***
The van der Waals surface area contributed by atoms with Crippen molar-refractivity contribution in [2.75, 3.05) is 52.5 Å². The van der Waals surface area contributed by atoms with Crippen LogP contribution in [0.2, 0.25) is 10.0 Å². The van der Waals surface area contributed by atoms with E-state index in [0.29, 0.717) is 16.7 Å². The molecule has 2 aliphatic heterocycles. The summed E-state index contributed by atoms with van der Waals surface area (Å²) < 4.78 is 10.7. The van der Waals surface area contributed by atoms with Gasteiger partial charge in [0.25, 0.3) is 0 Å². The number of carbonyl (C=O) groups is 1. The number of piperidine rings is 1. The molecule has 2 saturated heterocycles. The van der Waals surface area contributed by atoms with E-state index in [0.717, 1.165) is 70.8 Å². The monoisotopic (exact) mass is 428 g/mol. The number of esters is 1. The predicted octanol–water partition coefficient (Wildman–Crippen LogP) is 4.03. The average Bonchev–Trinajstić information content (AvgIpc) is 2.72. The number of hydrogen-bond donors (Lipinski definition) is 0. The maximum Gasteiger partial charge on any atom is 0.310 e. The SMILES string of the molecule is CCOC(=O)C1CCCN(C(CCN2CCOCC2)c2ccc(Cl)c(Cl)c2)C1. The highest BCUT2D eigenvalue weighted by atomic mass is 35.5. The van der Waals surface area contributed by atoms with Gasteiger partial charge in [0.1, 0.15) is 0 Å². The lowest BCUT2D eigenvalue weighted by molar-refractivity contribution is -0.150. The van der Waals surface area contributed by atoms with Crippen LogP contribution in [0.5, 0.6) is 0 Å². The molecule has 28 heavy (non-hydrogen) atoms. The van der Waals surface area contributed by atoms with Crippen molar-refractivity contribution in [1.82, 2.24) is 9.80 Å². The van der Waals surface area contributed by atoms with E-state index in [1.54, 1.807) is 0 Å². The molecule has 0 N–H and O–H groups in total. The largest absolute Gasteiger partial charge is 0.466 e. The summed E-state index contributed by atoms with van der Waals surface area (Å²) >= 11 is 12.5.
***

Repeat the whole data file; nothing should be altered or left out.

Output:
The van der Waals surface area contributed by atoms with Crippen molar-refractivity contribution in [2.75, 3.05) is 52.5 Å². The van der Waals surface area contributed by atoms with Crippen LogP contribution in [0.2, 0.25) is 10.0 Å². The van der Waals surface area contributed by atoms with E-state index in [0.29, 0.717) is 16.7 Å². The molecule has 2 aliphatic heterocycles. The summed E-state index contributed by atoms with van der Waals surface area (Å²) < 4.78 is 10.7. The van der Waals surface area contributed by atoms with Gasteiger partial charge in [0.25, 0.3) is 0 Å². The number of carbonyl (C=O) groups is 1. The number of piperidine rings is 1. The molecule has 2 saturated heterocycles. The van der Waals surface area contributed by atoms with E-state index in [0.717, 1.165) is 70.8 Å². The monoisotopic (exact) mass is 428 g/mol. The number of esters is 1. The predicted octanol–water partition coefficient (Wildman–Crippen LogP) is 4.03. The average Bonchev–Trinajstić information content (AvgIpc) is 2.72. The number of hydrogen-bond donors (Lipinski definition) is 0. The maximum Gasteiger partial charge on any atom is 0.310 e. The SMILES string of the molecule is CCOC(=O)C1CCCN(C(CCN2CCOCC2)c2ccc(Cl)c(Cl)c2)C1. The highest BCUT2D eigenvalue weighted by atomic mass is 35.5. The van der Waals surface area contributed by atoms with Gasteiger partial charge in [0.1, 0.15) is 0 Å². The lowest BCUT2D eigenvalue weighted by molar-refractivity contribution is -0.150. The van der Waals surface area contributed by atoms with Crippen LogP contribution in [0.5, 0.6) is 0 Å². The molecule has 28 heavy (non-hydrogen) atoms. The van der Waals surface area contributed by atoms with Crippen molar-refractivity contribution in [1.82, 2.24) is 9.80 Å². The van der Waals surface area contributed by atoms with E-state index in [1.54, 1.807) is 0 Å². The molecule has 0 N–H and O–H groups in total. The largest absolute Gasteiger partial charge is 0.466 e. The summed E-state index contributed by atoms with van der Waals surface area (Å²) >= 11 is 12.5.